Using Simulation Techniques to Reconstruct Accidents

Figure 1: Reconstructing a frontal collision using the reconstruction software, HVE.

Using virtual crash methods is a validated way to enrich an accident reconstruction and deliver a visual aid to better explain the events of a car accident. Virtual Crash 4 is an industry standard in forensic engineering capable of rapidly testing collision scenarios using the impulse-momentum calculation method. HVE is an alternative that precisely interprets the impulse duration and damage profile to capture the dynamic forces during a collision. Both methods are scientifically accurate and rely on physics to determine the resulting motion of vehicles. The dynamics of a simulation such as these can be used as input to a full-fledged visualization effort or as input to a biomechanical simulation. Biomechanical simulation can take the 3-dimensional dynamics from a vehicle impact simulation to predict injury mechanisms and occupant kinematics within the moving vehicle. Scientifically accurate visualizations can be visually appealing court admissible additions to an expert witness’s presentation and prove to be invaluable in accurately explaining the events of a car accident.

A Background in Vehicle Dynamics

The fundamentals of physics and mechanics are essential to the reconstruction of a vehicle collision. With a few engineering assumptions (e.g., the collision itself occurs over a short period of time ~1/10 of a second, the collision is assumed to occur within a closed system during this time, and the collision involves objects of similar masses), a two-vehicle collision can be broken down into a couple of simple physics problems. Using one of the simplest analogies for a collision, let us imagine that two vehicles are pool balls.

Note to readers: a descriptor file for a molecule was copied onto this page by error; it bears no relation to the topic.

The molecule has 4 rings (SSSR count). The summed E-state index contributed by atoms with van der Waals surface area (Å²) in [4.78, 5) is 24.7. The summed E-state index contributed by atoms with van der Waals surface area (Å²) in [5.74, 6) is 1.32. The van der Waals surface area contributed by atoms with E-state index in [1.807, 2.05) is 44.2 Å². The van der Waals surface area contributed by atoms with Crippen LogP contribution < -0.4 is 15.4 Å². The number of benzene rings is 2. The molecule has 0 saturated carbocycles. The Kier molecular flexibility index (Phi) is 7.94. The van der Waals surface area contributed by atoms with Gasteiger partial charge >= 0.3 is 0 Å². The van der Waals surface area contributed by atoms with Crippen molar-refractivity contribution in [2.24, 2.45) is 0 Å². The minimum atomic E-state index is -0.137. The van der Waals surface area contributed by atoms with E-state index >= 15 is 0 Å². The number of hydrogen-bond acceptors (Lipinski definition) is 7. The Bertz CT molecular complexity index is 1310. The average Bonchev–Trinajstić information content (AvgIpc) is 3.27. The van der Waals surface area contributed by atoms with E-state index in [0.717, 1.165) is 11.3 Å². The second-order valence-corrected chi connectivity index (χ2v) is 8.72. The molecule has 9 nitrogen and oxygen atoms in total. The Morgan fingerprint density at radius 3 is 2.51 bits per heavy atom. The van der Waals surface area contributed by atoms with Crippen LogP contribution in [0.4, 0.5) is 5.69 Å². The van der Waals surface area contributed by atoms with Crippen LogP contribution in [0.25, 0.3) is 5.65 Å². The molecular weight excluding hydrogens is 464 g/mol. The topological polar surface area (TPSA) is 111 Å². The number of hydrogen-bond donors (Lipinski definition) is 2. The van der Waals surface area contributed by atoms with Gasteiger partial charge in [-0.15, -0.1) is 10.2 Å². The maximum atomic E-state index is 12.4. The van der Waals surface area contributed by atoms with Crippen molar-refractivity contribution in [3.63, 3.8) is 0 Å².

First, each moving pool ball has momentum. This is simply the velocity multiplied by the mass of the ball. A stationary pool ball has no momentum, while a high-speed pool ball will have plenty of momentum until it comes into contact with something. When a force is applied to a moving object (from a collision, for example), its momentum changes. In a collision between two pool balls, we know that the forces exerted by two objects on one another are equal and opposite (i.e., Newton’s Third Law). For example, if a moving pool ball gives up all of its momentum on contact with another ball, it will stop as the other ball rolls away at the original ball’s velocity. This concept is known as the conservation of momentum.

pool balls used to describe conservation of momentum
Figure 2: Classical representation of the conservation of momentum using pool balls.

This law holds true with larger objects as well. Say an expert was investigating a car collision and wanted to know the speed of a car before it made contact with a stationary car. First, he or she would need to quantify each vehicle’s mass. Second, the expert would need to investigate the change in speed of each vehicle after the collision. Most modern vehicles have an event data recorder (EDR) that records the changing velocity of the vehicle in the event that it detects a collision. With this information, the expert can begin calculating the estimated speed of the moving vehicle before impact.